Although some studies have found there to be similar rates of side effects in patients taking statins and those taking placebo, other studies have seen differences in the rates of SAMS between these two groups. Additionally, research has shown that of the patients who reported SAMS, up to 90% were able to tolerate an alternative statin. The European Atherosclerosis Society (EAS) issued a statement regarding the appropriate management of SAMS in 2015, which is summarized in Figure 2.
Patients that do not respond adequately to statin therapy can also be challenging to manage.1 Although statin therapy has shown to reduce LDL-C levels by 30–50% in most patients, a significant portion of patients do not achieve this desired reduction due to varied response to therapy. Several factors have been found to be associated with poor response to statin therapy. One common cause of poor response to therapy is medication nonadherence. There are several reasons for which a patient can be nonadherent to their medications, however medication cost is always a significant factor. Fortunately, however, the majority of statin medications are now generic, therefore an increase in adherence rates can hopefully be expected in the future. Poor response to statin therapy can also be related to genetic variations. Several studies have associated polymorphisms of various genes with both variable responses to therapy as well as increased risk of side effects. Drug-drug interactions are another reason that should be considered in patients with an inadequate response to statin therapy. Because many of the statin medications are metabolized through the cytochrome P450 system, various interactions have been identified. Medications with known interactions with statins are listed in Table 1. Pravastatin and rosuvastatin do not rely on the cytochrome P450 system, therefore can be used when drug-drug interactions are a concern.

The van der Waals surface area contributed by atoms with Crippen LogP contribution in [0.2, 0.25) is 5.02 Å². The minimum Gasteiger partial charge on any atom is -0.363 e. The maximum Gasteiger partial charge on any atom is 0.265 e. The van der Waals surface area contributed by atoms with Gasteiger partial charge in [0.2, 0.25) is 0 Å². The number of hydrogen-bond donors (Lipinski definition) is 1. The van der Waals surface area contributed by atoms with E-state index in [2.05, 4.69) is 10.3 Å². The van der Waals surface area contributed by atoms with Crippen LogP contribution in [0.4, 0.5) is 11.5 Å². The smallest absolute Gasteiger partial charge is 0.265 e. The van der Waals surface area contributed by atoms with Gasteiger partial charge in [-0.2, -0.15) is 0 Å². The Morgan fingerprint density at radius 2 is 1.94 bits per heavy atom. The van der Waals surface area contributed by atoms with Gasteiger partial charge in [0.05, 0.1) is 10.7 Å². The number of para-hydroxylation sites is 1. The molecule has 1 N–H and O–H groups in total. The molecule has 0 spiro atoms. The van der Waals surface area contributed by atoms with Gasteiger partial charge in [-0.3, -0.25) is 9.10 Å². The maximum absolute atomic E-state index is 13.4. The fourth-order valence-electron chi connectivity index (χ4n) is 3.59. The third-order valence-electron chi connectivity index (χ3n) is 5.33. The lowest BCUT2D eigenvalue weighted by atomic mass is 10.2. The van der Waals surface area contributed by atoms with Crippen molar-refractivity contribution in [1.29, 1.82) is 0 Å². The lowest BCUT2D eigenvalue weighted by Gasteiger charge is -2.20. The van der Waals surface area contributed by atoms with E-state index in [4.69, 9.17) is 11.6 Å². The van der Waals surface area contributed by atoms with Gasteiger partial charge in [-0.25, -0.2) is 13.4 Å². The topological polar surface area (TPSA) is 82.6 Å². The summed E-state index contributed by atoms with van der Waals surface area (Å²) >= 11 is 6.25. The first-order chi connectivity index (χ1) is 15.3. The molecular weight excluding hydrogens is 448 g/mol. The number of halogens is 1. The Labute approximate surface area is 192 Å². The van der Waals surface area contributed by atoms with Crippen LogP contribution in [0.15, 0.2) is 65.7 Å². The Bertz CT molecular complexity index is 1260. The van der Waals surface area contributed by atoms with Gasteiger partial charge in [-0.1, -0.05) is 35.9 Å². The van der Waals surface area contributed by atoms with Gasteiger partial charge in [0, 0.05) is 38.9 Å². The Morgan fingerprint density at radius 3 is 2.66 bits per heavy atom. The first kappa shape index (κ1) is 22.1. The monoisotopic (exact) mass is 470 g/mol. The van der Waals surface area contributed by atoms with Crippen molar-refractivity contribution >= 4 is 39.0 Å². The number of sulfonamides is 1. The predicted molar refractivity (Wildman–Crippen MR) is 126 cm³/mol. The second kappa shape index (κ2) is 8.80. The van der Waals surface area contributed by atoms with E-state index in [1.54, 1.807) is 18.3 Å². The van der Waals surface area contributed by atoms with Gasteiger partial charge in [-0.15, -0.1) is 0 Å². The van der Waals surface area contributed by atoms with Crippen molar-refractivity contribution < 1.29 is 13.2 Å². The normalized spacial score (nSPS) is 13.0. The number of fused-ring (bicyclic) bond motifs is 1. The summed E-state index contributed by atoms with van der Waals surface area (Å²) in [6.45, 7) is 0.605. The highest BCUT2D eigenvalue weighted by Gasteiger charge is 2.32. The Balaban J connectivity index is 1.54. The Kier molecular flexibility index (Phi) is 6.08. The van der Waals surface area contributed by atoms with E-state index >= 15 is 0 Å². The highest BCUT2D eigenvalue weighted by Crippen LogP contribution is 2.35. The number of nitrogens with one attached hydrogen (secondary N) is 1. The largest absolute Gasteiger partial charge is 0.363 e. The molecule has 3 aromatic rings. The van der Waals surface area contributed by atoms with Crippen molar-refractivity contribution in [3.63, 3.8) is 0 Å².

Treating patients with a poor response to statin therapy is similar to treating patients with FH or statin intolerance.1 It is important to exclude any secondary causes that may contribute to an inadequate response, such as dietary indiscretion or medication nonadherence. When a patient has a clear indication for a statin medication and no known secondary causes for an inadequate response can be identified, titration to the maximum tolerated dose should be attempted. Additionally, a high-intensity statin should be considered in patients using low- or moderate-intensity statin therapy. Addition of ezetimibe, bile acid-binding resins, or niacin to current therapy can also be considered in this patient population as well.
Statin medications have proven to be effective at lowering LDL-C levels and reducing CVD outcomes. Unfortunately, treating patients with FH, statin intolerance, or a poor response to statin therapy can be challenging for clinicians. Various approaches for treating these patient populations have been found to be effective and include determining secondary causes of treatment failure, titrating to maximum tolerated doses, and adding a nonstatin agent to a patient’s therapy.
1. Miedema MD, Virani S. Harder-to-Treat Patients: Recognizing Them and Adapting Treatment Strategies. Am J Cardiol. 2016 Sept 15;118(6S):13A-18A. DOI: 10.1016/j.amjcard.2016.05.027.